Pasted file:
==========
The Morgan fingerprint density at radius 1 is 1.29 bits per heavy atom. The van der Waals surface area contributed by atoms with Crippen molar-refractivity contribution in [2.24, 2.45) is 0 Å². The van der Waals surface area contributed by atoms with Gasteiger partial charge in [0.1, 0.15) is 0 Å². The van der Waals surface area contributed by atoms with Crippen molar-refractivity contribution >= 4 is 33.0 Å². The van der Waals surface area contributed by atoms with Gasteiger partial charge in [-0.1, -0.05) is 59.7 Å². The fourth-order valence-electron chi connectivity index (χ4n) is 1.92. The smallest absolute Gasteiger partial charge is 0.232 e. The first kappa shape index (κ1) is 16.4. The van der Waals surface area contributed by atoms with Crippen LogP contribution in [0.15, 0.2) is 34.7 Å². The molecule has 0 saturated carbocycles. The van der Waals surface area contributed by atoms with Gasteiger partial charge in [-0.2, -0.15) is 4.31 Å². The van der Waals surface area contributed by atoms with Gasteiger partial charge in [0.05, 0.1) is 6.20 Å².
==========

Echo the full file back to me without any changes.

The Morgan fingerprint density at radius 1 is 1.29 bits per heavy atom. The van der Waals surface area contributed by atoms with Crippen molar-refractivity contribution in [2.24, 2.45) is 0 Å². The van der Waals surface area contributed by atoms with Gasteiger partial charge in [0.1, 0.15) is 0 Å². The van der Waals surface area contributed by atoms with Crippen molar-refractivity contribution >= 4 is 33.0 Å². The van der Waals surface area contributed by atoms with Gasteiger partial charge in [-0.1, -0.05) is 59.7 Å². The fourth-order valence-electron chi connectivity index (χ4n) is 1.92. The smallest absolute Gasteiger partial charge is 0.232 e. The first kappa shape index (κ1) is 16.4. The van der Waals surface area contributed by atoms with Crippen LogP contribution in [0.15, 0.2) is 34.7 Å². The molecule has 0 saturated carbocycles. The van der Waals surface area contributed by atoms with Gasteiger partial charge in [-0.2, -0.15) is 4.31 Å². The van der Waals surface area contributed by atoms with Gasteiger partial charge in [0.05, 0.1) is 6.20 Å².